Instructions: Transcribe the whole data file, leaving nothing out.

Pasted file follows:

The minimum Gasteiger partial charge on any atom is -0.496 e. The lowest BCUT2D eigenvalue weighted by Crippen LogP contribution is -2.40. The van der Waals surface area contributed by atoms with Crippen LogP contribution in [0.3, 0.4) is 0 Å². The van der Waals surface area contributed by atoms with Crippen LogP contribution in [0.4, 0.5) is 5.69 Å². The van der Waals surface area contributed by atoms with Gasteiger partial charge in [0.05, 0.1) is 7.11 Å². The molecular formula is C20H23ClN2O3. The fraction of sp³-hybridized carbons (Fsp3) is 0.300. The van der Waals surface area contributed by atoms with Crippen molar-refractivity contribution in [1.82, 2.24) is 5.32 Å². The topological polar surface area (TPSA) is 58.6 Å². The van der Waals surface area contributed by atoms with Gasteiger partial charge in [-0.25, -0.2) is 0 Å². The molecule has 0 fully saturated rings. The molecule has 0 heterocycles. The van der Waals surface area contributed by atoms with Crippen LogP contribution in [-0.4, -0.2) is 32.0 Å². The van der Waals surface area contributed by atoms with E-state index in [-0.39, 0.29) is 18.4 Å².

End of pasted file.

The minimum Gasteiger partial charge on any atom is -0.496 e. The lowest BCUT2D eigenvalue weighted by Crippen LogP contribution is -2.40. The van der Waals surface area contributed by atoms with Crippen LogP contribution in [0.3, 0.4) is 0 Å². The van der Waals surface area contributed by atoms with Crippen LogP contribution in [0.4, 0.5) is 5.69 Å². The van der Waals surface area contributed by atoms with Gasteiger partial charge in [0.05, 0.1) is 7.11 Å². The molecular formula is C20H23ClN2O3. The fraction of sp³-hybridized carbons (Fsp3) is 0.300. The van der Waals surface area contributed by atoms with Crippen molar-refractivity contribution in [1.82, 2.24) is 5.32 Å². The topological polar surface area (TPSA) is 58.6 Å². The van der Waals surface area contributed by atoms with Gasteiger partial charge in [-0.25, -0.2) is 0 Å². The molecule has 0 fully saturated rings. The molecule has 0 heterocycles. The van der Waals surface area contributed by atoms with Crippen LogP contribution in [-0.4, -0.2) is 32.0 Å². The van der Waals surface area contributed by atoms with E-state index in [-0.39, 0.29) is 18.4 Å².